As technology evolves through advancements in artificial intelligence and the Internet of Things (IoT), the nursing field is on the cusp of a metamorphosis. As a result, the scope of nurses’ responsibilities will change and expand over the coming years.
Technological achievements are eliminating many of the monotonous nursing tasks, resulting in more time for nurses to focus on their patients’ wellbeing.
Students pursuing their BSN online through Duquesne University should be prepared for more technological training than nurses in years past.
The Internet of Things phenomenon introduces new medical devices on a daily basis. Blood sugar monitors, vital signs sensors, radio-frequency identification (RFID) tags, and brain-computer interfaces are not only making nurses’ jobs easier and increasing the quality of patient care, but they are also making healthcare more efficient. And nowhere does the IoT bring more promise than to people living with disabilities.
IoT expert and electrical engineer Mari Carmen Domingo, the author of “An Overview Of The Internet Of Things For People With Disabilities” in the Journal of Network and Computer Application, addresses the potential advantages IoT devices will have in the lives of the disabled and those suffering from chronic illnesses.
“Assistive IoT technologies are powerful tools to increase independence and improve participation,” writes Domingo, who goes on to explain that before the advent of the IoT, the overall lack of support services and technologies made disabled people almost completely dependent on assistance from their families and friends.
Advances in technology are allowing the disabled and those suffering from chronic conditions to be economically active and socially included.
The types of IoT technology that will soon affect nursing include:
As more healthcare facilities adopt IoT technology, nurses must be prepared to help educate patients on how to use devices, facilitate remote monitoring at hospitals and healthcare facilities, and integrate the IoT into current practices.
Patients are constantly trying to achieve more ownership over their own healthcare and to be more independent, Michelle Troseth, Executive Vice President and Chief Professional Practice Officer, Elsevier Clinical Solutions, said in an interview for Eden Estopace’s article, “Technology Evolving The Role Of Nurses And The Future Of Patient Care,” on EnterpriseInnovation.net.
Nurses, according to Troseth, can be huge advocates for their patients by learning what each patient’s goals are. Once these goals are established, nurses can match patients’ specific health conditions to devices and technologies designed to assess their condition periodically, transmit readings to their healthcare provider, send emergency alerts, remind them when to take their medicine, and track their progress over time.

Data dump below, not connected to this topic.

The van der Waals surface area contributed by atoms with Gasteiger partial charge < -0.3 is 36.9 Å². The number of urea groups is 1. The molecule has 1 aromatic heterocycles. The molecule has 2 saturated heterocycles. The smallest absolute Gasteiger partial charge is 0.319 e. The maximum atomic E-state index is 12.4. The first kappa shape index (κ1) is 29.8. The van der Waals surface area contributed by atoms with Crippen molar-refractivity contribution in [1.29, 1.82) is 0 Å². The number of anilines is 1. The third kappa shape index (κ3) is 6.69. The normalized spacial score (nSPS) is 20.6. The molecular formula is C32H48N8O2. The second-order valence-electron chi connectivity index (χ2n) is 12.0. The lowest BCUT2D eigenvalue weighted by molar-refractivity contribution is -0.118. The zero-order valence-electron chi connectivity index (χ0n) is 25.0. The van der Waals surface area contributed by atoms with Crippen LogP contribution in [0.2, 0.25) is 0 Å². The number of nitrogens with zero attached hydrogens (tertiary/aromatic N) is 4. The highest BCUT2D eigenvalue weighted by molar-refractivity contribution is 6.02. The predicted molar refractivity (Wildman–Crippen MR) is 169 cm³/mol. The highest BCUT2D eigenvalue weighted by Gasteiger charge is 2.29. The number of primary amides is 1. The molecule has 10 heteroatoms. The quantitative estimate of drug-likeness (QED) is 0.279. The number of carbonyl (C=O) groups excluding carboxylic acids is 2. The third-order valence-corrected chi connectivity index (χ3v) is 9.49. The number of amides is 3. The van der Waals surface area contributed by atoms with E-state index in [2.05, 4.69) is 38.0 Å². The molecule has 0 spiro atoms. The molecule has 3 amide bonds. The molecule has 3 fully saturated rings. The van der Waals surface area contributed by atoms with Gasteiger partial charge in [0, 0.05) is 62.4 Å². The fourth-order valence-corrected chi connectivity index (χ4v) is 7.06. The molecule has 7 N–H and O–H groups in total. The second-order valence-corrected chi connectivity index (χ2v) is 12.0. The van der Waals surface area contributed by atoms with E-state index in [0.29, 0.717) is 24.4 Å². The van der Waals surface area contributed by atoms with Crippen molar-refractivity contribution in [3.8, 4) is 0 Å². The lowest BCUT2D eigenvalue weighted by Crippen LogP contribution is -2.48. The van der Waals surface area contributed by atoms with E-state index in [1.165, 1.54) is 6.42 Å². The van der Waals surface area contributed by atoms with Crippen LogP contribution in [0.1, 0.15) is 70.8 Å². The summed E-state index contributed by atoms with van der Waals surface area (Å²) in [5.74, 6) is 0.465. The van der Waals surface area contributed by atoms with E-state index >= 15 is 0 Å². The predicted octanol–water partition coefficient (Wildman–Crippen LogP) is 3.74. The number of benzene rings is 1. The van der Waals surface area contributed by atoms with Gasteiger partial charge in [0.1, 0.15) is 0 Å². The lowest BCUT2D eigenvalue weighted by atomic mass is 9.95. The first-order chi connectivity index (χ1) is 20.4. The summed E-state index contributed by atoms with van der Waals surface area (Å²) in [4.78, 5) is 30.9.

Nurses are facing a period of transition and must adjust quickly to new technologies and practices. Adjustment may mean new skill sets and continuing education.
New technologies are already well integrated into the healthcare industry, according to the 2015 report, “The Digital Revolution Comes To U.S. Healthcare:”
The statistics point to a massive shift to IoT technologies, essentially making it possible to treat chronic patients remotely while keeping an eye on their progress from a central location. Fewer on-site admissions for chronic treatment will save money for both patients and healthcare facilities, freeing up resources for new patients and those who need extra care.
As new technologies are incorporated into healthcare, nurses also may find their duties and responsibilities changing. “The Impact Of Emerging Technology On Nursing Care: Warp Speed Ahead,” by Carol Huston in the Online Journal of Issues in Nursing, highlights four nursing leadership challenges taking shape now:
Nurses should pay close attention to the progress of IoT technologies and anticipate the changes that are expected to accompany them. Nursing staffs will soon need to be competent in IoT, communication, information technologies, and even some data analytics.
Academic Consulting Group Director Dr. Susan Sportsman RN, Ph.D., ANEF, FAAN, discusses how IoT technology is slowly but steadily taking over the field of medicine in her 2015 article, “Nurses Will Benefit From The Internet Of Things,” on AdvanceWeb.com.
Sportsman recommends that the nursing community closely follow how the growing use of IoT is affecting cost savings, quality of care, safety, and patient outcomes. Remote patient monitoring, telehealth, and behavior modification technology are beginning to have a huge impact on the business side of healthcare (value-based reimbursement, performance management, and population health management) as well as on the patient care side.
Sportsman also describes how nurses can support the adoption of new technologies in their workplace. They can make a business and clinical case to their employers that new technologies are capable of tracking and responding to the highest risk, costliest patients. IoT devices can also help prevent unnecessary readmissions, through telehealth and remote monitoring.
At Duquesne University’s online BSN program, students receive the skills and experience needed to become effective, successful nurses in forensic nursing, nursing education, or as a family nurse practitioner. Because the program is offered online, it includes experience and education in state-of-the-art technology related to modern-day nursing.